The observed effect of functional group is difficult to interpret, as well as the fact that pOL grows asymptotically as the carbon chain length increases. The ODT of small esters and 2-ketones is similar, which is intuitively appealing because both contain a carbonyl moiety. However, large esters tend to a pOLmax similar to thiols. Although different hypotheses proposed in the literature can explain some of these effects (see [21] for review), the mechanistic interpretation of ODT variability is still rather uncertain due to the multi-step processes involved in olfaction: odorant diffusion in the mucus layer, effect of odorant-binding proteins, biotransformation enzymes, and interaction with a large repertoire of olfactory receptors [21].

Saito and coworkers [30] have tested the responses of 219 mouse olfactory receptors (ORs) and 245 human ORs (which accounts for 63% of human OR genes) to a panel of 93 odorants. Dose-response curves were obtained for every combination of the 129 receptors and 67 odorants that showed a response. Data were fitted to a sigmoidal curve and EC50 values were obtained (i.e., the concentration for which half of the response was achieved). It was found that 1-octanol and octanethiol activated five ORs. Similarly, 1-nonanol and nonanethiol activated four and seven receptors, respectively. Although one particular OR responded to both thiols but not to any other tested odorant, which might explain their sulfur smell, similar EC50 values were obtained for thiols and their homologous alcohols. Thus, neither the number of ORs activated by thiols nor the affinity to bind their target ORs would explain why thiols are detected at a concentration which is several orders of magnitude lower than their homologous alcohols. One hypothesis would be that thiols might act as competitive inhibitors of cytochrome P-450 enzymes present in the olfactory epithelium [21]. These enzymes are involved in reactions of degradation and biotransformation that inactivate and clear up the dissolved VOCs once they are perceived.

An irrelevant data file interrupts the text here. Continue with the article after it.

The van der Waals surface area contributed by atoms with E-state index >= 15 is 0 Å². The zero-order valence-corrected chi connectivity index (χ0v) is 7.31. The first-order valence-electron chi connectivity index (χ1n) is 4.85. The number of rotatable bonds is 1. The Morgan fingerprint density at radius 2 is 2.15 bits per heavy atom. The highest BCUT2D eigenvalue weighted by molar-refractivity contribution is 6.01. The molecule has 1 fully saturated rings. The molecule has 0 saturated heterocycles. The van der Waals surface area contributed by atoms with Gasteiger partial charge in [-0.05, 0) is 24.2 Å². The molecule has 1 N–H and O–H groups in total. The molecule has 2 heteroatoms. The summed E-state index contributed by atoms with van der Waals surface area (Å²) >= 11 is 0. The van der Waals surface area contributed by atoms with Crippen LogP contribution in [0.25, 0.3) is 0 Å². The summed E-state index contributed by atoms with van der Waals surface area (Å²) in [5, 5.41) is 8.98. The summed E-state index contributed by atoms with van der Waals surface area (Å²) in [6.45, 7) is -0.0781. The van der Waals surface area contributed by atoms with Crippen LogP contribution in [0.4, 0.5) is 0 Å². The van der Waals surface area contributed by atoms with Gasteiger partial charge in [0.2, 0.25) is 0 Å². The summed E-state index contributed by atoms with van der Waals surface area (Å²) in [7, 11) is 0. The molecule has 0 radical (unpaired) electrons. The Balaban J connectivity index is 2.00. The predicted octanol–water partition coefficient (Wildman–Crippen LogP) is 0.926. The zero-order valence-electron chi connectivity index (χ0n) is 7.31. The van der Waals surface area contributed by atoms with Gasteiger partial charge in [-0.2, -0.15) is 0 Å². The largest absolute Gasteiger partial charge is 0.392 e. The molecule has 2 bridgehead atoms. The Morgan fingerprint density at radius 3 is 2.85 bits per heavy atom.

The work of Devos et al. [3] provides corrected power-law exponents for 213 odorants, 95% of which range from 0.23 to 0.76, with a mean value of 0.44 and a median of 0.40. It turns out that these exponents are negatively correlated with n (number of atoms except hydrogens) (r = −0.26, p = 0.0001). If a quadratic model is fitted, the resulting equation suggests that power-law exponents (PLE) decrease asymptotically as n increases. Based on this observation, a nonlinear regression Equation (5) was fitted. According to this model, an exponent of 0.39 is expected for large molecules. The goodness-of-fit is low (R2 = 0.094) in part due to the uncertainty of PLE values, most of which (60%) were obtained from a single literature source [3]:

PLE = 0.386 + 0.36 exp ( 0.3 n )

Interestingly, the five highest power-law exponents correspond to ammonia (1.08) and amines, which reveals an effect of the functional group as in the case of ODT. Thus, the nonlinear model a + b·exp(−0.3 n) was fitted for the different homologous series of aliphatic compounds. Molecules with double bonds and methyl substituents were also considered as it seems that these structural features do not affect PLE. The resulting equations (Table 1) suggest that higher power-law exponents correspond to small molecules with certain functional groups such as aldehydes and alcohols (Table 1).